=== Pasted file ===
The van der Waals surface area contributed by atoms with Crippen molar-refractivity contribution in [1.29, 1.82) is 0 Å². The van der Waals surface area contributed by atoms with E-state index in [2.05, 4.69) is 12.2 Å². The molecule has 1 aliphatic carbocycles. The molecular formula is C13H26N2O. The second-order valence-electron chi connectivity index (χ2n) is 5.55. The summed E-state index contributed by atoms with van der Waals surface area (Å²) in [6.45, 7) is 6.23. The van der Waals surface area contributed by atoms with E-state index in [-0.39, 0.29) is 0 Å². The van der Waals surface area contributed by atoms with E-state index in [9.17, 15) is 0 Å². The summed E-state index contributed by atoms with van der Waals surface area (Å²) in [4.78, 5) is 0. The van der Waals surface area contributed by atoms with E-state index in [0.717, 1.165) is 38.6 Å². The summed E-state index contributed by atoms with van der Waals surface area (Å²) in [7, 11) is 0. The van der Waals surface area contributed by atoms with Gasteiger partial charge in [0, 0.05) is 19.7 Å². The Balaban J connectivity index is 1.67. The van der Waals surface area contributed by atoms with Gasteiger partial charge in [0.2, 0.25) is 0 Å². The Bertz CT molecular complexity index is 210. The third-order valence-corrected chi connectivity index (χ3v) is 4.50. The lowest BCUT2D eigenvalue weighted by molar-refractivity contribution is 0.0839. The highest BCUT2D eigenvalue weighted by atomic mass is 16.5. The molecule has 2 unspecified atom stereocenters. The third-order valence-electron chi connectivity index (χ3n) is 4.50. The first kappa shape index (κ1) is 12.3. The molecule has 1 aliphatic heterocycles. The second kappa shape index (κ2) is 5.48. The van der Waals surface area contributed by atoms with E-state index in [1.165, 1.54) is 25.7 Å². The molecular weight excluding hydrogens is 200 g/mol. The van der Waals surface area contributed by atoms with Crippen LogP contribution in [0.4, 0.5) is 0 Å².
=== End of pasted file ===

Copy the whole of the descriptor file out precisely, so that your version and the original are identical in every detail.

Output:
The van der Waals surface area contributed by atoms with Crippen molar-refractivity contribution in [1.29, 1.82) is 0 Å². The van der Waals surface area contributed by atoms with E-state index in [2.05, 4.69) is 12.2 Å². The molecule has 1 aliphatic carbocycles. The molecular formula is C13H26N2O. The second-order valence-electron chi connectivity index (χ2n) is 5.55. The summed E-state index contributed by atoms with van der Waals surface area (Å²) in [6.45, 7) is 6.23. The van der Waals surface area contributed by atoms with E-state index in [-0.39, 0.29) is 0 Å². The van der Waals surface area contributed by atoms with E-state index in [9.17, 15) is 0 Å². The summed E-state index contributed by atoms with van der Waals surface area (Å²) in [4.78, 5) is 0. The van der Waals surface area contributed by atoms with E-state index in [0.717, 1.165) is 38.6 Å². The summed E-state index contributed by atoms with van der Waals surface area (Å²) in [7, 11) is 0. The van der Waals surface area contributed by atoms with Gasteiger partial charge in [0, 0.05) is 19.7 Å². The Balaban J connectivity index is 1.67. The van der Waals surface area contributed by atoms with Gasteiger partial charge in [0.2, 0.25) is 0 Å². The Bertz CT molecular complexity index is 210. The third-order valence-corrected chi connectivity index (χ3v) is 4.50. The lowest BCUT2D eigenvalue weighted by molar-refractivity contribution is 0.0839. The highest BCUT2D eigenvalue weighted by atomic mass is 16.5. The molecule has 2 unspecified atom stereocenters. The third-order valence-electron chi connectivity index (χ3n) is 4.50. The first kappa shape index (κ1) is 12.3. The molecule has 1 aliphatic heterocycles. The second kappa shape index (κ2) is 5.48. The van der Waals surface area contributed by atoms with E-state index in [1.165, 1.54) is 25.7 Å². The molecular weight excluding hydrogens is 200 g/mol. The van der Waals surface area contributed by atoms with Crippen LogP contribution in [0.4, 0.5) is 0 Å².